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Hillary Clinton is gaining the support of an unlikely source: fellow candidate Bernie Sanders. The presumptive Democratic nominee laid out additional details to her proposed healthcare plan on Saturday in a briefing posted to her website.
Sanders issues a series of tweets praising the plan, which includes a reiteration of support for universal healthcare to all as well as more liberal policies that skew towards the Vermont senator's rhetoric.
Of particular interest is the push for government provided public options, which Clinton had yet to explicitly endorse. Under her latest proposal, Clinton would move to expand Medicare to those 55 and older as well as meet with governors of the 19 states that have opted out or fought Medicaid extensions.
Clinton's plan appears to double down on her support of the Affordable Care Act as well, though she states that its expansions could use to go a bit further:
The Affordable Care act significantly expanded mandatory funding for FQHCs. As part of her comprehensive health care agenda, Hillary is committed to doubling the funding for primary care services at community health centers over the next decade. In doing so, we will dramatically expand access to millions more people. This means extending the current mandatory funding under the Affordable Care Act and expanding it by $40 billion over the next 10 years.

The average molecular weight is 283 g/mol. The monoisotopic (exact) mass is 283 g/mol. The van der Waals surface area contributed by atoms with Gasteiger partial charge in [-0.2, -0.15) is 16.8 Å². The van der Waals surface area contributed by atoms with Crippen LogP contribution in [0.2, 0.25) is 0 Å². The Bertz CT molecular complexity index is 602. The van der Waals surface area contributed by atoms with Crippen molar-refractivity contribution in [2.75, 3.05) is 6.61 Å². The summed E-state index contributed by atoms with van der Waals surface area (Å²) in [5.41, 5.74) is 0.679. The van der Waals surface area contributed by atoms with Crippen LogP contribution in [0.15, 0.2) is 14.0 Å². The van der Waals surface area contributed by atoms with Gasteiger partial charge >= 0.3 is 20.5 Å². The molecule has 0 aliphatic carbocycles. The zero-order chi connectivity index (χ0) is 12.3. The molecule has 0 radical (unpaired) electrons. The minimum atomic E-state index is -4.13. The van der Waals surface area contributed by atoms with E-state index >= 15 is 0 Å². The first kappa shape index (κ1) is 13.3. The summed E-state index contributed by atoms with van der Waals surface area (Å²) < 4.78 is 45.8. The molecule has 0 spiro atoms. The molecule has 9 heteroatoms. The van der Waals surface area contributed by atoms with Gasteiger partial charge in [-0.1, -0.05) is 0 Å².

Hillary also supports President Obama’s call for a near tripling of the size of the National Health Service Corps, which will increase funding to $810 million in 2017 and grow over time to $1.3 billion by 2027.
Clinton has long been a proponent of healthcare reform. As first lady, she heavily lobbied in favor of providing universal healthcare to all citizens. Though the 1993 plan, colloquially dubbed Hillarycare, ultimately failed, Clinton's lobbying was pivotal in the success and implementation of the State Children's Health Insurance Program.
You can read the entire briefing on healthcare reform via Clinton's website. Clinton and Sanders are set to hold a joint event on Tuesday in New Hampshire. The unveiling of a more robust healthcare reform proposal as well as Sanders' support signifies a potentially more unified Democratic front.